The Greeting Card Association (GCA) has been engaged in opposing expansion of the list of products imported from China subject to proposed tariffs to include greeting cards including testimony by GCA President, George White to the United States Trade Representative (USTR) in June of this year.
While it was announced shortly after the hearing that negotiations between the U.S. and China would resume and action on further tariffs postponed, it appears that the latest round of negotiations completed on July 31, 2019 were not as productive as hoped. On Thursday August 1, 2019, the President announced via Twitter that he would be imposing a “small additional tariff” of 10 percent on the remaining $300 billion worth of goods from China beginning on September 1, 2019.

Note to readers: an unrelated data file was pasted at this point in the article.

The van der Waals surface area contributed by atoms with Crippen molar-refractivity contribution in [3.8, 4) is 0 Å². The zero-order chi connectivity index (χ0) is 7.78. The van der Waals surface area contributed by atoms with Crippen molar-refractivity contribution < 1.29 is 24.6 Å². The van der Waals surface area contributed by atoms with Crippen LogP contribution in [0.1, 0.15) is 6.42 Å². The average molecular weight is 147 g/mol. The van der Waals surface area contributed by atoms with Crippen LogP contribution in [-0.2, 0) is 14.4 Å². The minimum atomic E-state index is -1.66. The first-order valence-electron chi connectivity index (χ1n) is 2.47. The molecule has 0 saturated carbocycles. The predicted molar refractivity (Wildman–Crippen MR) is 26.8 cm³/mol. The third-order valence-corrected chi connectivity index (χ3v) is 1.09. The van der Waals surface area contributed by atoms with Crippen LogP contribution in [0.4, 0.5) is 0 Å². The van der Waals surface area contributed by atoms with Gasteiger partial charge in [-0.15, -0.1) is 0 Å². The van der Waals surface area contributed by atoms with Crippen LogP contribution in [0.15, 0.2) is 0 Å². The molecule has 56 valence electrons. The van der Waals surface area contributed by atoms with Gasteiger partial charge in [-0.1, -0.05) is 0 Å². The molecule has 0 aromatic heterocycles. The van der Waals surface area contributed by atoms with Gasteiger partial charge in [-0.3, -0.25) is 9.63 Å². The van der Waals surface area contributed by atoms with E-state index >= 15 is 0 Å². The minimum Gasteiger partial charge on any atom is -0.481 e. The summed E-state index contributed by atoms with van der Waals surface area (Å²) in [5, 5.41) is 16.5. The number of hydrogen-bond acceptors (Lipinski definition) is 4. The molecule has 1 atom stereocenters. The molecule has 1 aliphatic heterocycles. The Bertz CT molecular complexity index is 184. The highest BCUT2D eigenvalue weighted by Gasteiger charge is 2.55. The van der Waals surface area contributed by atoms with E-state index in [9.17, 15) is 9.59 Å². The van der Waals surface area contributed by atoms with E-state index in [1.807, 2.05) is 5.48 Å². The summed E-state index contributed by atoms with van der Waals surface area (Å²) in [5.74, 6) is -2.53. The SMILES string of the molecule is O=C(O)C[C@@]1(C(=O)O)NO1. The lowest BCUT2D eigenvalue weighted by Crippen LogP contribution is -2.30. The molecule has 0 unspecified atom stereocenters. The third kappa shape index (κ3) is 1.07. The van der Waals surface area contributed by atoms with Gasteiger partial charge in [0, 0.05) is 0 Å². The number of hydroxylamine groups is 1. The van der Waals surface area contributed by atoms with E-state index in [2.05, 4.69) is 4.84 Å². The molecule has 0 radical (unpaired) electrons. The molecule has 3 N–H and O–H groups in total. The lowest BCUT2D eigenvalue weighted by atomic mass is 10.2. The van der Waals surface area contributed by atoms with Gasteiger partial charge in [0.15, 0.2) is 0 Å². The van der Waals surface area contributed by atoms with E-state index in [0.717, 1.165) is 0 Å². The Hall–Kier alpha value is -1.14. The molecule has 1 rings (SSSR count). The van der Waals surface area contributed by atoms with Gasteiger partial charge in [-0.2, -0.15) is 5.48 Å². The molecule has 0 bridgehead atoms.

While the tariff amount is less than the 25 percent originally proposed, it will still represent an additional burden on greeting card publishers who rely on China as a source of production. However, opportunities remain for mitigating the impact. First, the USTR is continuing to evaluate the testimony urging the removal of greeting cards from the final list of products subject to new tariffs. That decision could come in the fall and any tariffs paid prior to the decision would be refunded if greeting cards are removed from the list.
Secondly, there is a process that would permit greeting card producers to request a 1-year exclusion for their products should greeting cards not be exempted. The process for requesting such exclusions would begin in December once the process for evaluating exclusion requests for the third list of products is completed.
Meanwhile, negotiations between the U.S. and China are scheduled to continue with the hope that a satisfactory agreement could be reached resulting in the elimination of all tariffs.